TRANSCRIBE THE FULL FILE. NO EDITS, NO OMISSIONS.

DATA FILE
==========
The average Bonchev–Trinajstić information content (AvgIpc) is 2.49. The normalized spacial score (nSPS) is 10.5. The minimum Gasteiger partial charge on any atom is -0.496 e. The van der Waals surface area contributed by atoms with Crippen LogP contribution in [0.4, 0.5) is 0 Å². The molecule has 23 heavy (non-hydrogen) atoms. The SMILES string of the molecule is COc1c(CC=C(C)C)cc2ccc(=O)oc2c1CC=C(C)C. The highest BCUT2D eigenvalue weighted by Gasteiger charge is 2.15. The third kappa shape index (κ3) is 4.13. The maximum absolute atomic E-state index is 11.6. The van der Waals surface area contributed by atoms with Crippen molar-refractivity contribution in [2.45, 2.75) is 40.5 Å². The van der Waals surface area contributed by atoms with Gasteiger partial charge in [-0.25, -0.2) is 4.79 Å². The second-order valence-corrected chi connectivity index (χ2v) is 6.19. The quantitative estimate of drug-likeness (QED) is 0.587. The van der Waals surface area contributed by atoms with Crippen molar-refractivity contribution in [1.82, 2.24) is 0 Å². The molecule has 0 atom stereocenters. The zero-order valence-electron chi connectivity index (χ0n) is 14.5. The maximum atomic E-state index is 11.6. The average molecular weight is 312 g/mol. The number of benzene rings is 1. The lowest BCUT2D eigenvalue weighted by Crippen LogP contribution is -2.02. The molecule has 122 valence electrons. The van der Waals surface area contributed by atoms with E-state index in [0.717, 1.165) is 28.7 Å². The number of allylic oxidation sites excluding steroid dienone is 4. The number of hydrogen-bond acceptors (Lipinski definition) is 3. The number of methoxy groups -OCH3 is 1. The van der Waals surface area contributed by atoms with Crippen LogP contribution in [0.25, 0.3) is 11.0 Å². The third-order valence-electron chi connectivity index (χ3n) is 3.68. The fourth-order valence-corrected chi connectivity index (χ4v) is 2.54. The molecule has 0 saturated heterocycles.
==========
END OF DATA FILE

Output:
The average Bonchev–Trinajstić information content (AvgIpc) is 2.49. The normalized spacial score (nSPS) is 10.5. The minimum Gasteiger partial charge on any atom is -0.496 e. The van der Waals surface area contributed by atoms with Crippen LogP contribution in [0.4, 0.5) is 0 Å². The molecule has 23 heavy (non-hydrogen) atoms. The SMILES string of the molecule is COc1c(CC=C(C)C)cc2ccc(=O)oc2c1CC=C(C)C. The highest BCUT2D eigenvalue weighted by Gasteiger charge is 2.15. The third kappa shape index (κ3) is 4.13. The maximum absolute atomic E-state index is 11.6. The van der Waals surface area contributed by atoms with Crippen molar-refractivity contribution in [2.45, 2.75) is 40.5 Å². The van der Waals surface area contributed by atoms with Gasteiger partial charge in [-0.25, -0.2) is 4.79 Å². The second-order valence-corrected chi connectivity index (χ2v) is 6.19. The quantitative estimate of drug-likeness (QED) is 0.587. The van der Waals surface area contributed by atoms with Crippen molar-refractivity contribution in [1.82, 2.24) is 0 Å². The molecule has 0 atom stereocenters. The zero-order valence-electron chi connectivity index (χ0n) is 14.5. The maximum atomic E-state index is 11.6. The average molecular weight is 312 g/mol. The number of benzene rings is 1. The lowest BCUT2D eigenvalue weighted by Crippen LogP contribution is -2.02. The molecule has 122 valence electrons. The van der Waals surface area contributed by atoms with E-state index in [0.717, 1.165) is 28.7 Å². The number of allylic oxidation sites excluding steroid dienone is 4. The number of hydrogen-bond acceptors (Lipinski definition) is 3. The number of methoxy groups -OCH3 is 1. The van der Waals surface area contributed by atoms with Crippen LogP contribution in [0.25, 0.3) is 11.0 Å². The third-order valence-electron chi connectivity index (χ3n) is 3.68. The fourth-order valence-corrected chi connectivity index (χ4v) is 2.54. The molecule has 0 saturated heterocycles.